This story was written by David Kaplan.
Publicis Groupe’s $530 million acquisition of Razorfish from Microsoft (NSDQ: MSFT) was anticipated for over a month, but the interactive shop’s CEO Bob Lord tells paidContent it wasn’t a done deal until about two weeks ago. The Paris-based ad holding company bested a higher bid from Japan’s Dentsu as WPP Group decided quickly to back off. Lord talked about how his firm will collaborate with other Publicis shops, how Bing fits in, and acquisition strategy. (No shopping list for India.)
One thing Lord emphasized was Razorfish’s independence within Publicis—although collaboration is key. Lord is ready to start planning additional acquisitions for the agency, which was hardly a shy shopper during the economic meltdown. For example, last October, Razorfish purchased Spanish digital ad shop Wysiwyg.
David Kaplan: What are the particular benefits to Razorfish of being part of a traditional ad holding company structure, as opposed to operating within Microsoft?
Bob Lord: When you look at the different ad holding companies and Publicis, having a unit like VivaKi, which is made up of Digitas, Starcom MediaVest Group and ZenithOptimedia, is a unique. It gives a clear niche to fit into. That said, we will remain autonomous and I will remain CEO, reporting to David Kenny, VivaKis managing partner. So with this acquisition, there are two primary benefits: Weve been trying to build out our global network for the past few years through a number of acquisitions. Well now be able to provide the kind of global access to our clients with a system that would have taken years to acquire. Secondly, the ties with media agencies SMG and Zenith provide an expansive broadening of our service offering. And thats also an important and exciting thing for our employees, who will have a lot more services at their disposal.
What will the relationship with Digitas be like? Is there any room for collaboration? How do you complement what they have?
I think from a Digitas standpoint, well remain completely separate. There will be a strong wall there to avoid conflicts and we may sometimes compete for the same business. But for the most part, well be able to help Publicis get more business by being able to go for clients that would be in conflict with Digitas roster. Starcom and Zenith is where the collaboration will be centered.
Serious rumors about Microsofts plans to sell Razorfish had been circulating for at least a year. How big a distraction was that for the agency? How did clients react to the rumors?
I think it ended up being an industry buzz, not a client problem. Whether there was a period of uncertainty, that was mainly a press issue. So the only distraction was managing the industry press. I think clients have become numb to all the acquisition talk. At the end of the day, all that matter was the work we were doing for them and if we delivered on ROI. Whether we existed under Microsoft or someplace was not a big deal to our clients.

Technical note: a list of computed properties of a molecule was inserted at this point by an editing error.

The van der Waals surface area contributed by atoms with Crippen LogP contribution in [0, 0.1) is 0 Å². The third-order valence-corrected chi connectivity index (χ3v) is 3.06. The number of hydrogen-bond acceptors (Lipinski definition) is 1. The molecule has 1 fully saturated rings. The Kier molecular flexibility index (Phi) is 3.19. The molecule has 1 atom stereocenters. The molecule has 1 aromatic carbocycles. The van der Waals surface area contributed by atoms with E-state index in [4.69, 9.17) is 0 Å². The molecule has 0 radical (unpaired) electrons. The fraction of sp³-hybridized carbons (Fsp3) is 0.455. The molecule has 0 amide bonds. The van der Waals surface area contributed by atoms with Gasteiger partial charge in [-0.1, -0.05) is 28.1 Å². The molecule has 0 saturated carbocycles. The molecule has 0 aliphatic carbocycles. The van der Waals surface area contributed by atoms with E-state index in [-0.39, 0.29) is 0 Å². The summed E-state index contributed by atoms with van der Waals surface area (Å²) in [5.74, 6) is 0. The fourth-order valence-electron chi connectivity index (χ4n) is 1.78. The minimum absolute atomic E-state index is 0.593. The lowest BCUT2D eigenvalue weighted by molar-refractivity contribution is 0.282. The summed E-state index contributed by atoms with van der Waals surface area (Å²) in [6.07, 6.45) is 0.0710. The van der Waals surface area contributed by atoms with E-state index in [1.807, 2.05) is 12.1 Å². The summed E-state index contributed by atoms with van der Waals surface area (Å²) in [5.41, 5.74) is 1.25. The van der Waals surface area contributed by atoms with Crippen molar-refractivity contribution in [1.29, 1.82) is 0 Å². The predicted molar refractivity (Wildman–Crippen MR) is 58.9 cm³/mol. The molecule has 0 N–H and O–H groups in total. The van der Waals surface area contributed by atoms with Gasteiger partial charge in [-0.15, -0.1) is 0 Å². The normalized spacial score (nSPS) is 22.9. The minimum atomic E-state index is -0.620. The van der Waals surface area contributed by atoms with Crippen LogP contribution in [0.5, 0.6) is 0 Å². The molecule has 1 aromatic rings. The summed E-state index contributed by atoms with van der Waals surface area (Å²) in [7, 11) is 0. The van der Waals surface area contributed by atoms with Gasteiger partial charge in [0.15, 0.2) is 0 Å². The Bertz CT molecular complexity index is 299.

As an independent agency within Publicis, will you still be able to make acquisitions? Or does being acquired mean that you dont have to worry about those kinds decisions?
Were certainly going to continue to think about making those decisions. And yes, I think we will continue to do smart acqisitions and because of our position here, well be able to be more selective. For example, Publics has an operation in India. So were not going to acquire any more agencies there. Well be able to focus elsewhere as we work to service the existing offices in that country. As for setting the acquisition strategy, well be having conversations about that over the next 6- to 8 weeks.
The deal with Publicis calls for the establishment of a five-year Strategic Alliance Agreement with Microsoft that gives Publicis clients favorable options when it comes to buying display and search ads on Bing. How will this differ from the working relationship youve already had with Microsoft?
I think things will be exactly the same with Microsoft. Weve always operated at arms length from them. Weve never enlisted them on a pitch and have always won on our own. That was purposeful. We needed to be able convince clients we werent giving Microsoft preferential treatment, that we werent steering buys to them because they owned us. And Microsoft never handed us any business. And thats a good thing. If we were just an extension of Microsoft, we could have become sloppy. And that never happened because we always had to compete on the merits.
The word that Publicis was the lead contender first surfaced at the end of June. How serious were the talks then? Was it a done deal at that point?
Those early reports were way ahead of the curve in terms of us and Publicis. Those rumors always start just after Cannes. Honestly, there was nothing in earnest between us until the last two weeks. And contrary to a lot of reports, this was a hard decision for Microsoft, because we do create a great deal of value for them. But ultimately, it was decided by all that this would be the better fit.
By David Kaplan